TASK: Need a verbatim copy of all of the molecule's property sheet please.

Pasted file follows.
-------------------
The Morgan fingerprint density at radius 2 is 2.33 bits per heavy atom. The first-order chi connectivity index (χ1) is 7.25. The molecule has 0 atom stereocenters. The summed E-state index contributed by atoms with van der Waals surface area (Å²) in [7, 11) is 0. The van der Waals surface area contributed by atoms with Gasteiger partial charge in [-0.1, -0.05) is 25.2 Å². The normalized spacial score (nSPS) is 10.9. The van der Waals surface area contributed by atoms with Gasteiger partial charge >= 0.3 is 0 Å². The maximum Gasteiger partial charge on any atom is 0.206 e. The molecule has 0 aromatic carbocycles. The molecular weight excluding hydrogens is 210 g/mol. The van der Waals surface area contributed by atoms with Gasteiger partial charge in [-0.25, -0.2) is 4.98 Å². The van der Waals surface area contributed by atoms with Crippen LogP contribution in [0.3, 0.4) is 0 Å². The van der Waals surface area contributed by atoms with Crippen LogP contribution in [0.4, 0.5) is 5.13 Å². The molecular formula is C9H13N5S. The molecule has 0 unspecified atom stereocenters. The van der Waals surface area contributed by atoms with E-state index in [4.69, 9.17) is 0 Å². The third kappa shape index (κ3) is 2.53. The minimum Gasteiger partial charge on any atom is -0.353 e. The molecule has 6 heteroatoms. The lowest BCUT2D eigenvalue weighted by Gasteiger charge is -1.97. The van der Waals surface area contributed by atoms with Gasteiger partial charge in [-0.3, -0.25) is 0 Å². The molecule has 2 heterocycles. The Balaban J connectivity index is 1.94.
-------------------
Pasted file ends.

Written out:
The Morgan fingerprint density at radius 2 is 2.33 bits per heavy atom. The first-order chi connectivity index (χ1) is 7.25. The molecule has 0 atom stereocenters. The summed E-state index contributed by atoms with van der Waals surface area (Å²) in [7, 11) is 0. The van der Waals surface area contributed by atoms with Gasteiger partial charge in [-0.1, -0.05) is 25.2 Å². The normalized spacial score (nSPS) is 10.9. The van der Waals surface area contributed by atoms with Gasteiger partial charge >= 0.3 is 0 Å². The maximum Gasteiger partial charge on any atom is 0.206 e. The molecule has 0 aromatic carbocycles. The molecular weight excluding hydrogens is 210 g/mol. The van der Waals surface area contributed by atoms with Gasteiger partial charge in [-0.25, -0.2) is 4.98 Å². The van der Waals surface area contributed by atoms with Crippen LogP contribution in [0.3, 0.4) is 0 Å². The van der Waals surface area contributed by atoms with Crippen LogP contribution in [0.4, 0.5) is 5.13 Å². The molecular formula is C9H13N5S. The molecule has 0 unspecified atom stereocenters. The van der Waals surface area contributed by atoms with E-state index in [4.69, 9.17) is 0 Å². The third kappa shape index (κ3) is 2.53. The minimum Gasteiger partial charge on any atom is -0.353 e. The molecule has 6 heteroatoms. The lowest BCUT2D eigenvalue weighted by Gasteiger charge is -1.97. The van der Waals surface area contributed by atoms with Gasteiger partial charge in [-0.3, -0.25) is 0 Å². The molecule has 2 heterocycles. The Balaban J connectivity index is 1.94.